Leading The Way In Loyalty
“We are such a diverse country that ‘one size’ does not fit all when it comes to loyalty programmes,” says Steve Hoban, general manager of Pick n Pay’s Smart Shopper programme, the largest in South Africa in terms of membership at more than 10 million.
Smart Shopper was launched in 2011 and started out as a points-based scheme. “In 2013, we refreshed the programme, after listening to our customers, by introducing instant in-store savings, which offer an extra 10% cash off hundreds of items in store and cash-off vouchers; creating partners for customers to spend their points with; launching a mobile app; and introducing till slips that showed customers their rewards balances. In 2014 we personalised the programme further by introducing our Just For You voucher programme.”
Partnering with diverse brands is popular too, particularly in the banking and financial services sector. FNB’s eBucks Rewards is a “multi-partner programme” that, says programme CEO Johan Moolman, “aims not to sign up as many partners as possible, but rather attract the right partners who will add value for our members”.
Indeed, the days of going it alone are over. Programme owners are increasingly partnering with brands that have good brand equity and appeal. The premise is people want to accumulate rewards in the shortest time possible, and relationships with partners give them that opportunity.
With some retail partners, customers can “double dip”, as is the case for people using their Standard Bank cards at Clicks (a partner) where they can benefit from both the Standard Bank UCount and the Clicks ClubCard programmes. So-called double dipping is also possible though eBucks’ partnership with Dis-Chem.
eBucks Rewards was launched in October 2000 at the height of the dot.com boom, to underpin the bank’s early adoption of a digital strategy. It was revamped in July this year to focus on creating added value for FNB and RMB Private Bank customers, by rewarding them for positive banking behaviour.
“We feel it is an ongoing necessity to revise our offerings to ensure longevity of the programme,” says Moolman. “For a programme to succeed it needs to offer real value to its membership, either catering solely to a single demographic, or, like eBucks Rewards, be varied enough to reward members across a wide variety of demographics, with something for everyone. While our membership base is steadily growing, member activity, in terms of the rewards-conversion rate, is key to measure the success of any programme.”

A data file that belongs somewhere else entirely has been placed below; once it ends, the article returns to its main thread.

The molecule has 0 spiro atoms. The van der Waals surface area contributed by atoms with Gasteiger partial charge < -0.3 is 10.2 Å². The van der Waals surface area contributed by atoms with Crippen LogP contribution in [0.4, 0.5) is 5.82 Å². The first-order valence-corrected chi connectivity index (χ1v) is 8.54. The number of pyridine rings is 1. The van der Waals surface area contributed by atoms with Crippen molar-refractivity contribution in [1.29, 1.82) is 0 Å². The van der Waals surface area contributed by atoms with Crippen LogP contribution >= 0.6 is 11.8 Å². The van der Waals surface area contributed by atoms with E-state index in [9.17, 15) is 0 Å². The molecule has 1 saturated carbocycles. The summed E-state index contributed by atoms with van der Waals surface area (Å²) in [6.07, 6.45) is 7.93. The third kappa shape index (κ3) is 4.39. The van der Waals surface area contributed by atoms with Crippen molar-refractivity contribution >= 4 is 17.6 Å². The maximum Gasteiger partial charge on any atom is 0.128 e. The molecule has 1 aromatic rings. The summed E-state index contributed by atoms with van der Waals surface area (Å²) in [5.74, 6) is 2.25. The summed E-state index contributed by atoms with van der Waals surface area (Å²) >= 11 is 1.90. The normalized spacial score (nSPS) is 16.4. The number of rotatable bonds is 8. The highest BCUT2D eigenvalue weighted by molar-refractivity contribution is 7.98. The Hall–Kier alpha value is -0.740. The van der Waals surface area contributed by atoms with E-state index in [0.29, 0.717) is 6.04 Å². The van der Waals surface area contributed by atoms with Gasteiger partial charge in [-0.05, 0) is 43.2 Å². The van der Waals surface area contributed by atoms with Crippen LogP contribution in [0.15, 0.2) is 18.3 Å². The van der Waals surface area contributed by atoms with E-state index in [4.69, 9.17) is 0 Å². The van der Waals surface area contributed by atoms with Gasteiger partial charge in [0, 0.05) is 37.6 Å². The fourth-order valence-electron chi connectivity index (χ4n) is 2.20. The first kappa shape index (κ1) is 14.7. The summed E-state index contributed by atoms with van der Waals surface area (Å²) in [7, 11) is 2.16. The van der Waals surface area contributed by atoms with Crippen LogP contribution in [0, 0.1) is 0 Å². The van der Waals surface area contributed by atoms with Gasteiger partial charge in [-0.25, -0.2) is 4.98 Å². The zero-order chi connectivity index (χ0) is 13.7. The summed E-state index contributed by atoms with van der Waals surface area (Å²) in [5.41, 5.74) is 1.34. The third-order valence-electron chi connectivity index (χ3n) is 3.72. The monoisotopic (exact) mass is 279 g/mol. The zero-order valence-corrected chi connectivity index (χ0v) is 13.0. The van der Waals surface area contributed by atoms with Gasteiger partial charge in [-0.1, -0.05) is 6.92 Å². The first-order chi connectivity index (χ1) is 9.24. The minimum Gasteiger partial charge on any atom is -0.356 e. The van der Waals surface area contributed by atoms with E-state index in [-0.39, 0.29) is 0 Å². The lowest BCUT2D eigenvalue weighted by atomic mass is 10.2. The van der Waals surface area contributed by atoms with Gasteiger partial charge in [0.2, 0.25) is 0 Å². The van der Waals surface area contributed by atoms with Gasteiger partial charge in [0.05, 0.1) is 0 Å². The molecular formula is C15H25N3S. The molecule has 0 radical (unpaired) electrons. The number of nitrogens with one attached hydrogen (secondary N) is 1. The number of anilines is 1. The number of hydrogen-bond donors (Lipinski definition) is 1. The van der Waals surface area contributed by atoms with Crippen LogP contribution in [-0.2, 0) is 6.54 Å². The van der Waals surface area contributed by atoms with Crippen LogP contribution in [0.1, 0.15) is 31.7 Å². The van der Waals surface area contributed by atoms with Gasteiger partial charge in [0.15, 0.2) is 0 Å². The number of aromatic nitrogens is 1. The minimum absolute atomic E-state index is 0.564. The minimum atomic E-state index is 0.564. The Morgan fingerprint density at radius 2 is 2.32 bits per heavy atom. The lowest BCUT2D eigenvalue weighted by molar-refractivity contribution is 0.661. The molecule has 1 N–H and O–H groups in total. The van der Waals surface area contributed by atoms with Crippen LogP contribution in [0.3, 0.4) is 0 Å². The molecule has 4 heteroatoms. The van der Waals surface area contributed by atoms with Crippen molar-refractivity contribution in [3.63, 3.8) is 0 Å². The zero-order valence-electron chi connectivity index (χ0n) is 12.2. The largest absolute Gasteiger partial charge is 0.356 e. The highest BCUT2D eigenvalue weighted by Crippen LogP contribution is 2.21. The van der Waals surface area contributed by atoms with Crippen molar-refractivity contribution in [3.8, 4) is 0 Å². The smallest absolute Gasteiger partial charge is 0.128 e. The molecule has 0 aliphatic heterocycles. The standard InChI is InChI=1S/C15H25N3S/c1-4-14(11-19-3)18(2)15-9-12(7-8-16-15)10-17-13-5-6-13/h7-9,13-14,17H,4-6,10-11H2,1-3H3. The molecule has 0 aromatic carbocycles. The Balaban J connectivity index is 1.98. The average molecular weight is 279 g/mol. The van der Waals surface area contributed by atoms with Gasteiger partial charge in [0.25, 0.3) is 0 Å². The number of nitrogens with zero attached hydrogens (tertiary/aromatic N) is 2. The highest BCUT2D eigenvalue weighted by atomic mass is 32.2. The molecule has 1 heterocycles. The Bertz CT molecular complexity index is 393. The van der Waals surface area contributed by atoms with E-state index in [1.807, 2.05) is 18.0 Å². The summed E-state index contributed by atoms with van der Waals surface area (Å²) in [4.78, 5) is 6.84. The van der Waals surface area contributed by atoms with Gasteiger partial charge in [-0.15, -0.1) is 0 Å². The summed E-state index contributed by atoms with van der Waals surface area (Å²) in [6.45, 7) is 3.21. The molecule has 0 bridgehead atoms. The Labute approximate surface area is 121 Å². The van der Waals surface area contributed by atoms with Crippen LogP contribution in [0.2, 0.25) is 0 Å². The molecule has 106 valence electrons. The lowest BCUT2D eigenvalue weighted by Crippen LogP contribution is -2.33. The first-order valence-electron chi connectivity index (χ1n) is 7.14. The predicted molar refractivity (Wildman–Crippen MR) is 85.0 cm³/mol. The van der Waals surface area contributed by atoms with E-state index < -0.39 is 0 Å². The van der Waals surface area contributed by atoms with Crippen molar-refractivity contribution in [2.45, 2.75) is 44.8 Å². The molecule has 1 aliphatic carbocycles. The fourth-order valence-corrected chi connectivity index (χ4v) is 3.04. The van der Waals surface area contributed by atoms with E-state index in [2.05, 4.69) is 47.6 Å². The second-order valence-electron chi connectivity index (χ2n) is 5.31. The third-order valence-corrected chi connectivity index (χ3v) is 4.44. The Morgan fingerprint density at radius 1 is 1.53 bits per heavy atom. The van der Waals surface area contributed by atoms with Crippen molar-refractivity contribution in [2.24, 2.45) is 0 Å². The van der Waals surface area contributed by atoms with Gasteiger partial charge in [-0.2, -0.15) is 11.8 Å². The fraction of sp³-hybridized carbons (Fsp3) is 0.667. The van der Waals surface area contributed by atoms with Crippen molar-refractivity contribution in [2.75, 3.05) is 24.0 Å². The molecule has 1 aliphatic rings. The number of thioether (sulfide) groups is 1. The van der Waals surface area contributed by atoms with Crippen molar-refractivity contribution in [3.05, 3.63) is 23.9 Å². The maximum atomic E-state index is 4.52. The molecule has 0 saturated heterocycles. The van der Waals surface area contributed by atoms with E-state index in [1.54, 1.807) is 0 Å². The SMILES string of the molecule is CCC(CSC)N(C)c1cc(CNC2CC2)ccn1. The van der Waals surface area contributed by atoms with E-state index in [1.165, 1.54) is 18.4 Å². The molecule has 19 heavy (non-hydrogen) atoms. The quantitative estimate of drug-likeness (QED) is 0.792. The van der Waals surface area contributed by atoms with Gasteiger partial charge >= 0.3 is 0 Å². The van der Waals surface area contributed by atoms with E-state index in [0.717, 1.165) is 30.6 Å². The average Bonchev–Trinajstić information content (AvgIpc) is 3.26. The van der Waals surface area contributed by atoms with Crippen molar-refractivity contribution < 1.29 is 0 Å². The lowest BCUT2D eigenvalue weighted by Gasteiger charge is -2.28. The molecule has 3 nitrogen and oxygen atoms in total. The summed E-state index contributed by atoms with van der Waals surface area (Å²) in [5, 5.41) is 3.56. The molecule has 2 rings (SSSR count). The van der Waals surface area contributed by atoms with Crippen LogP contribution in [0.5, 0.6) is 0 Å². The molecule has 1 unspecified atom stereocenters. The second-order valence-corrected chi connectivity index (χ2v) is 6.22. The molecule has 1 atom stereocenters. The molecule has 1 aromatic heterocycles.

Says Smart Shopper’s Hoban, “Everything we do at Pick n Pay is customer-centric, so all the decisions we make to improve the loyalty programme is based on our data (which is strictly protected), and comes from extensive research into how we can make members’ lives better.”
The multiple-partner structure and wide spread of reward options is obviously not possible when you sell one product, such as entertainment.
Ster-Kinekor’s SK Club was launched in the early 1990s with the aim, back then, of offering movie lovers the opportunity to see more movies more often through ticket discounts. “The primary benefit,” says Ster-Kinekor’s Darren Hampton, “was and still is half-price movies on Tuesdays, which has become a South African institution.”
In 2012, SK Club augmented its programme with “earn and burn” opportunities to reward customers “for maximising their experience”. “Customers can accumulate points for every movie watched, for purchasing featured catering items, and for simply activating an account,” says Hampton. “We also introduced points-acceleration opportunities, which include double points on Thursdays and double-point movie/catering combinations.”
Woolworths started its WRewards programme, in its current format, in 2010 and now has more than three million active members, excluding its MySchool MyVillage MyPlanet programme. “We see consistent, annual growth in the programme,” says General Manager of Loyalty Pieter Twine.
WRewards is a tiered programme that, says Twine, “allows you to get more the more you spend, so there is exponential reward growth for members. At its lowest level, the programme offers a 10% discount at point of sale for a wide range of products. We think it is critical not to ask a consumer to spend with us, then expect them to wait for months to accumulate points that will only be rewarded later. This way, customers get cash back instantly.”
Twine says the retailer is focused on driving value, as customers demand, while still maintaining the aspirational quality of the brand, and sees its social-investment programmes – the hugely successful MySchool MyVillage MyPlanet cards, which have seen more than R68-million going to education and a further R13-million to other charities in the past 12 months – as a clear differentiator. Loyalty to a brand seems to pay forward to a brand’s philanthropic programmes. If you trust an organisation, you trust it has done due diligence with regard to its upliftment partners.
“Our consumers trust we will do the right thing, because we work hard with our partners to ensure that they do the right thing,” says Twine. “That emotional link to a cause drives behaviour in the same way a loyalty programme does, so we offer instant discounts through our tiered programme, as well as the opportunity to give back, which is a large component of our overall brand loyalty.”
This dual nature of Woolworths’ programmes is more prominent in South Africa than any where else in the world, according to Twine, with local consumers understanding the need for local improvement against many social parameters.
And it’s not just the more well-heeled customers who partake. “Our research shows that all our customers contribute,” says Twine. “Our top-tier members often support their own school, as well as another. However, the MySchool MyVillage MyPlanet cards can be linked to three schools or beneficiaries, which we actively encourage.”